USS Saturn, starboard quarter, taken in 1944 at the Norfolk Navy Yard, now known as Norfolk Naval Shipyard. On April 27, 1944, a fire in the hold killed 15 civilian workers and injured 20 others
Waverly Sykes ran up the gangway into the billowing smoke at Pier 5.
"Chief, there are men trapped in that hold!" workmen on the deck of the USS Saturn shouted.
The Norfolk Navy Yard fire chief could hear the cries of the men below as fire hoses were laid on the deck. He grabbed one and descended the ladder behind his assistant chief, battling flames on his way down into the smoke and fume-filled atmosphere of the ship's third hold.
The firefighters knocked down flames overhead and on the bulkhead. A pile of cork about 6 feet high was on fire on the ship's starboard side. The flames there seemed more stubborn than the rest. They doused them with water and kicked the pile over with their boots until the flames were snuffed out.
Sykes made his way over to the port side of the ship where he stumbled against something soft. He switched on his flashlight and held it close to the object. It was a man.
Another fireman rushed over to help, turned on his light and discovered a second victim.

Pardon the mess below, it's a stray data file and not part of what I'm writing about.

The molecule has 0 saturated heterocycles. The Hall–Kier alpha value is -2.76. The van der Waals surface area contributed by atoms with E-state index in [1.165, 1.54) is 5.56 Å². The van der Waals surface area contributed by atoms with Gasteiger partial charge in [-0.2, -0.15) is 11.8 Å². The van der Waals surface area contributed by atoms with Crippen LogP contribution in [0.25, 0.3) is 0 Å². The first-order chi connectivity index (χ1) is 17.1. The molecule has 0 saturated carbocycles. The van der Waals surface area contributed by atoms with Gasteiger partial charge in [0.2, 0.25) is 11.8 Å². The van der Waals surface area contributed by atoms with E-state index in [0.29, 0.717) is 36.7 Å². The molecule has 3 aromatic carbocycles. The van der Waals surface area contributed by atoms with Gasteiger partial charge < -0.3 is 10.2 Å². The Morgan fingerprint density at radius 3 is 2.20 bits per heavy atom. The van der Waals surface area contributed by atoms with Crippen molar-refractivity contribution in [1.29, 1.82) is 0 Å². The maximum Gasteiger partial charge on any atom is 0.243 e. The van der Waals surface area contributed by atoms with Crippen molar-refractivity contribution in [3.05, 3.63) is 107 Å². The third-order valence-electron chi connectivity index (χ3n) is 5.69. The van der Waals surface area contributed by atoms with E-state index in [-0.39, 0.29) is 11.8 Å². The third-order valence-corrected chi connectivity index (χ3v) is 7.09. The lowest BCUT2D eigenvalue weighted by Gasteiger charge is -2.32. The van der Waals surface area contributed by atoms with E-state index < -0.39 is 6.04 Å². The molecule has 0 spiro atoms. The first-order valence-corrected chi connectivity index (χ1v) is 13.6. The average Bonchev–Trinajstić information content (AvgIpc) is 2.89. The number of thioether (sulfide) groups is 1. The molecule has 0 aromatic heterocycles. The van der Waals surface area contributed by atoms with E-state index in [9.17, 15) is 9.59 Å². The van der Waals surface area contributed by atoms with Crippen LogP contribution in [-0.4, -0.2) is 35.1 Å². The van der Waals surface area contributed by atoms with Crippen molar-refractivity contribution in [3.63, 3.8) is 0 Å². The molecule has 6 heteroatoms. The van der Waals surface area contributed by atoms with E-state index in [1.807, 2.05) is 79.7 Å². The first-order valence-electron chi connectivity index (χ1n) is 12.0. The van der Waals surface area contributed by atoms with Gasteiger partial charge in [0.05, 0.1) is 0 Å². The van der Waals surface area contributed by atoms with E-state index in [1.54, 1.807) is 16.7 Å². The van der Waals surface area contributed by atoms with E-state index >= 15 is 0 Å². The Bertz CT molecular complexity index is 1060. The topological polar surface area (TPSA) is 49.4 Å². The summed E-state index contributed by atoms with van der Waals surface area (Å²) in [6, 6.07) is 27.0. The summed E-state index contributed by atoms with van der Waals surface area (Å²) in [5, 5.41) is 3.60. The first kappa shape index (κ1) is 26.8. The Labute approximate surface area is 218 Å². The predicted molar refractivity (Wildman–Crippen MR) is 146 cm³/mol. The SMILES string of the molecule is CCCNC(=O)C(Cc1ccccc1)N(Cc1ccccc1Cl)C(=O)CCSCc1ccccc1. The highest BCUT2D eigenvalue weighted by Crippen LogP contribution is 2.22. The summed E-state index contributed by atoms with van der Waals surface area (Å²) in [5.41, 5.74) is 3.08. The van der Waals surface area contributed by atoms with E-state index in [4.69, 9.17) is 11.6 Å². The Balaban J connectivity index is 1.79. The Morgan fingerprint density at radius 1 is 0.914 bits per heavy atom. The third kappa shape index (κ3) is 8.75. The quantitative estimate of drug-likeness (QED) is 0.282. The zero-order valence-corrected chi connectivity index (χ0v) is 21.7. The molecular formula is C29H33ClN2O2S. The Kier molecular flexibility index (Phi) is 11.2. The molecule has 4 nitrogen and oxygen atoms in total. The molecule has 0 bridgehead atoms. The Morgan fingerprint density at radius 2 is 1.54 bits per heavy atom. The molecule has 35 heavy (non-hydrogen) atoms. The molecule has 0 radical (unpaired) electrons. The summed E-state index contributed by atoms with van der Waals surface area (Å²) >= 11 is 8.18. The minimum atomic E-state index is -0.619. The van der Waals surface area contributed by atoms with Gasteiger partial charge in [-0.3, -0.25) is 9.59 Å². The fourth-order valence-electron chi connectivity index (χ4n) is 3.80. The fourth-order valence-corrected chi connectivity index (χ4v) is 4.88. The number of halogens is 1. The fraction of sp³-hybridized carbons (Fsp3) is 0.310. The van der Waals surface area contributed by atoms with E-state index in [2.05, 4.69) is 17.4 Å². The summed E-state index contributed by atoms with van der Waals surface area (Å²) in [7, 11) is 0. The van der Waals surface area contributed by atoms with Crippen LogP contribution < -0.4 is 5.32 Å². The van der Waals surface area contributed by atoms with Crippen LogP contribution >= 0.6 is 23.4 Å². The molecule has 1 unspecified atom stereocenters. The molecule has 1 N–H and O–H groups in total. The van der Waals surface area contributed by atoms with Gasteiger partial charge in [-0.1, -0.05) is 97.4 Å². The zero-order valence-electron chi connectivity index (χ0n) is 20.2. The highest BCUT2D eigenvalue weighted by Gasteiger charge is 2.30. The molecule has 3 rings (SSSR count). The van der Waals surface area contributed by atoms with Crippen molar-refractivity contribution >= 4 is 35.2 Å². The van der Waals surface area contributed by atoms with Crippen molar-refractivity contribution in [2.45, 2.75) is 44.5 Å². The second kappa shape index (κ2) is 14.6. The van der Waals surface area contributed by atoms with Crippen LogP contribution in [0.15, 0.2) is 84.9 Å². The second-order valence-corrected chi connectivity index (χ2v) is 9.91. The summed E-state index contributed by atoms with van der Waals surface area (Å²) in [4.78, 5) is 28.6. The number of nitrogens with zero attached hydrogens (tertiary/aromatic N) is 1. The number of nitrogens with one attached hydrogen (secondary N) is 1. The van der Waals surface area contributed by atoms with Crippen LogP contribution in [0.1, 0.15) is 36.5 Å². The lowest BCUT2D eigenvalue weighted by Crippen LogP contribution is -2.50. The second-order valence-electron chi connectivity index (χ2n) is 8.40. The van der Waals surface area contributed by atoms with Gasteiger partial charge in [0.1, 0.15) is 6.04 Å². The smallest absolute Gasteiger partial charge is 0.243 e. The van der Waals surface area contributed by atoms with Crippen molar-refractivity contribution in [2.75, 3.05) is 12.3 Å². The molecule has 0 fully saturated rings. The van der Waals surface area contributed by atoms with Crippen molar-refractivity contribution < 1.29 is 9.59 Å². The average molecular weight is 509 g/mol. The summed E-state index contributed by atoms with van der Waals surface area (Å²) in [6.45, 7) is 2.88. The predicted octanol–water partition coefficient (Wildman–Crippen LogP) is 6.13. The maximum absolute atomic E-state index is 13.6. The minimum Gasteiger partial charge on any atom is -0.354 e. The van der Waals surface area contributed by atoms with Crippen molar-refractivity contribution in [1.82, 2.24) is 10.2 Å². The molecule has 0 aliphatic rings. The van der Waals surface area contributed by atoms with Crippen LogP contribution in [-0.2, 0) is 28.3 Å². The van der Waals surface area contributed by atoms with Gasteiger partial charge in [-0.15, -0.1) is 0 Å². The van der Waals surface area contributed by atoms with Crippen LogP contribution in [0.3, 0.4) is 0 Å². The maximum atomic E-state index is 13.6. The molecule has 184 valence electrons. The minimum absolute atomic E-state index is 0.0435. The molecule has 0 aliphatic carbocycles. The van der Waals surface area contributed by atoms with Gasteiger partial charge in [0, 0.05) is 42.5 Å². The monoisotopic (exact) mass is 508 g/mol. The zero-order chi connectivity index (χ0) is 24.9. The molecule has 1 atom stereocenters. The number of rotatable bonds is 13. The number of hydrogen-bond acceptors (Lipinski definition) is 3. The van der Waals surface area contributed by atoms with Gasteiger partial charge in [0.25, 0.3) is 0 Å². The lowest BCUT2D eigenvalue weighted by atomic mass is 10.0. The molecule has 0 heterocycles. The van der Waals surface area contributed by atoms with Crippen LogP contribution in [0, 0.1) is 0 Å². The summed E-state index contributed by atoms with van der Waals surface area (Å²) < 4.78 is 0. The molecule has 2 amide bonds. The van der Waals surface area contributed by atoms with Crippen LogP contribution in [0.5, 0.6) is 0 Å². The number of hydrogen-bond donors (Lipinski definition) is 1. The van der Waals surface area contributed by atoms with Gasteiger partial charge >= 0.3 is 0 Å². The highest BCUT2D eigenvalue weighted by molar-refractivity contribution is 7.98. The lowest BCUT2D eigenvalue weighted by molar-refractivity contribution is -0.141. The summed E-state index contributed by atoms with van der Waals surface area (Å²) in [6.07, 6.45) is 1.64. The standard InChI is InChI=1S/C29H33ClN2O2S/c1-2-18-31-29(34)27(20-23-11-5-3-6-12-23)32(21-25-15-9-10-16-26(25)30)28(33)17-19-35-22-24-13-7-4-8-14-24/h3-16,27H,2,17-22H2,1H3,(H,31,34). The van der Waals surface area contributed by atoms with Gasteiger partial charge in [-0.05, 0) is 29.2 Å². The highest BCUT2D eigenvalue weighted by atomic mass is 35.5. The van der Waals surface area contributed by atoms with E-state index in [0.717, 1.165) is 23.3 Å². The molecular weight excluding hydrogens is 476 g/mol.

"Great God, chief! There are some more men over this way!"
All available ambulances were summoned from the city of Portsmouth, Cradock, South Norfolk, Portlock and Western Branch. By the time all the shipyard workmen were accounted for, 15 were dead and 20 injured.
They died battling a 60-day deadline to return the Saturn to its service as a World War II supply ship.
n a May 30, 2016, photo, U.S. Marine veteran R. V. Burgin, 93, salutes during the 76th Annual Memorial Day Service at Restland Memorial Park in Dallas. (David Woo/The Dallas Morning News via AP)
For 35 years after his discharge from the Marines, R.V. Burgin kept his war stories to himself. But when he finally broke his silence, he brought World War II to life for thousands of readers in vivid, and often horrific, detail.
President Donald J. Trump presents the Medal of Honor to retired Master Chief Special Warfare Operator (SEAL) Britt Slabinski during a ceremony at the White House in Washington, D.C. Slabinski received the Medal of Honor for his actions during Operation Anaconda in Afghanistan in March 2002. (U.S. Navy/Mass Communication Specialist 1st Class Raymond D. Diaz III)
Expected to be announced this month, the new policy will trigger an automatic review at the higher headquarters level within 120 days for any Silver Star or service cross not reviewed by the appropriate service secretary. This will help ensure that troops are not inadvertently approved for lesser awards than they deserve, said Patricia Mulcahy, the Pentagon's director of Officer and Enlisted Personnel Management.
The last airmen who took part in the daring Doolittle Raid during World War II has died.
Retired Air Force Lt. Col. Dick Cole, who served as Army Lt. Col. James Doolittle's co-pilot during the raid, passed away on Tuesday at 103 years old. His death was first reported by Air Force Magazine's John Tirpak.